- Then it will cut through the urban forest on the city-side of the park before it travels along the crest of the hill just above Tempe Wetlands, & beside a golf driving range. It will overlook houses in Tempe & most certainly be visible from the Princes Highway
- The road will stop at Sydney Park & much of the 15,000 vehicles/day will end up on King Street & Euston Road
This road is of great concern because of pollution, noise, impact on the community, respiratory illnesses, damage to Tempe Reserve & the park on Kogarah side & both the Cooks River & the Alexandria Canal & will increase traffic through Newtown, St Peters & surrounds.
Community group Tempe 2020 are there to provide details about how this road will affect their community (see What’s on page). SoT is concentrating on the impact it will have on trees, wildlife, the river & the Tempe Wetlands.
The well-utilised beautiful park on the Kogarah side of the river will be massively affected. Here, I have photographed cormorants drying off their wings on the banks of the Cooks River. It is filled with wildlife that will be severely impacted by the making of this road & the addition of thousands of vehicles speeding past each day.
Tempe Reserve is a beautiful park in its infancy. Marrickville Council have spent millions repairing it & creating biologically diverse areas such as a salt marsh & ephemeral wetland to provide habitat for flora & fauna. In about 10 years it will look significantly more beautiful as the current works will have established themselves & the trees will have matured. It is used by many people 7 days a week & not just for sporting activities. I do not think the community can afford to lose either park to a major road.
Most people are attracted to the point of the peninsula & Marrickville Council knows this because that’s where they put the barbeques, the playground & the seating & this is exactly where the RTA intend to put the road.
I feel annoyed that the State government & the RTA have so little respect & appreciation for these areas. I can only assume that they, as many people in Sydney, don’t realise just what a jewel this area is. Friends glaze over if I mention the Cooks River. Years ago they heard it was ugly & dirty & this has remained in their consciousness. Now it is full of lovely regrowth areas.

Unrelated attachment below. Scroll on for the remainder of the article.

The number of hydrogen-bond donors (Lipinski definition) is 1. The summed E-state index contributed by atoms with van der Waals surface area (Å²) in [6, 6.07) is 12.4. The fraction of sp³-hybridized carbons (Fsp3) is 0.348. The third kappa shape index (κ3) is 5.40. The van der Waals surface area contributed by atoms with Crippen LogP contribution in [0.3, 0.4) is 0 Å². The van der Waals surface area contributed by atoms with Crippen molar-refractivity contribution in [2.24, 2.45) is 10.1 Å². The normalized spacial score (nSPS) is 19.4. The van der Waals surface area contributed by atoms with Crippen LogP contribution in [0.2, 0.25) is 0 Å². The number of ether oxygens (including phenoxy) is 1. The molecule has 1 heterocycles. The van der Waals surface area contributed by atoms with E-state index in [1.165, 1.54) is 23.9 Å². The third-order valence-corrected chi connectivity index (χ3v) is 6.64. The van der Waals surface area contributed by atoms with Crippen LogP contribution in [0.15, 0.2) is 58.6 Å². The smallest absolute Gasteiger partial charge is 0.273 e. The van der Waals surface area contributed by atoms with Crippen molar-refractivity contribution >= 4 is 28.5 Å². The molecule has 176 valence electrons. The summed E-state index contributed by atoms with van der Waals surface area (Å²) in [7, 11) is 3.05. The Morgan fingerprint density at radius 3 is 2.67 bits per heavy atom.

The State Government should be doing everything in their power to protect Tempe Wetlands & the Cooks River, which is also highly visible as one of the gateways to Sydney from the airport. Sydney also needs to keep places like this for future generations & for wildlife. This is a densely populated area of the inner west with few parks per capita.
The wildlife in my opinion is quite stressed with the rapid urbanisation & the continued loss of where they can live & find food. Stopping on the perimeter of Tempe Wetlands to take photos today, the air was alive with the sounds of insects humming away. Walk inside & you could be in a national park.
Not everything of beauty should be destroyed for more roads. In my opinion, the State government are continuing to build this city for vehicles, not for people. As long as you encourage cars, roads will always be filled. Spend the money earmarked for this project on public transport, not for a road system that ends nowhere & is going to force drivers into crowded Alexandria and King Street that is barely coping now. Let the wildlife have a little pocket for themselves. Future generations will thank you for it.